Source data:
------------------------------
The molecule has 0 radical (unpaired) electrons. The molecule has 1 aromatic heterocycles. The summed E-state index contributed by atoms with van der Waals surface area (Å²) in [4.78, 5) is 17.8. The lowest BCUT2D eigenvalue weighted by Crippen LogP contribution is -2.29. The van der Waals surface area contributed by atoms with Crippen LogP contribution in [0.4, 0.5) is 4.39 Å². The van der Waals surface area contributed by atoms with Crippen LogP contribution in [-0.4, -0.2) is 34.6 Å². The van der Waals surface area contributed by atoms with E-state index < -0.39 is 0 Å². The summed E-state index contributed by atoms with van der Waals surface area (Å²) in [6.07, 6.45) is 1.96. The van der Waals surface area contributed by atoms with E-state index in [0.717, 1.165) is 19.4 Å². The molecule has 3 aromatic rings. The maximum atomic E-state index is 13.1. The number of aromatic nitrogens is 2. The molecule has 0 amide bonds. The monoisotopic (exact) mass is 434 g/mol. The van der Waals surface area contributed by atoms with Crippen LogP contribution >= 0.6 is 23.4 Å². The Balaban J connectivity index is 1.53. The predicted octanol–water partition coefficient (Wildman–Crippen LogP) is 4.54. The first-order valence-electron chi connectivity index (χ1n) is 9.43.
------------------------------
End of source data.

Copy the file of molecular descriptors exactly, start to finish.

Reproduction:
The molecule has 0 radical (unpaired) electrons. The molecule has 1 aromatic heterocycles. The summed E-state index contributed by atoms with van der Waals surface area (Å²) in [4.78, 5) is 17.8. The lowest BCUT2D eigenvalue weighted by Crippen LogP contribution is -2.29. The van der Waals surface area contributed by atoms with Crippen LogP contribution in [0.4, 0.5) is 4.39 Å². The van der Waals surface area contributed by atoms with Crippen LogP contribution in [-0.4, -0.2) is 34.6 Å². The van der Waals surface area contributed by atoms with E-state index < -0.39 is 0 Å². The summed E-state index contributed by atoms with van der Waals surface area (Å²) in [6.07, 6.45) is 1.96. The van der Waals surface area contributed by atoms with E-state index in [0.717, 1.165) is 19.4 Å². The molecule has 3 aromatic rings. The maximum atomic E-state index is 13.1. The number of aromatic nitrogens is 2. The molecule has 0 amide bonds. The monoisotopic (exact) mass is 434 g/mol. The van der Waals surface area contributed by atoms with Crippen LogP contribution >= 0.6 is 23.4 Å². The Balaban J connectivity index is 1.53. The predicted octanol–water partition coefficient (Wildman–Crippen LogP) is 4.54. The first-order valence-electron chi connectivity index (χ1n) is 9.43.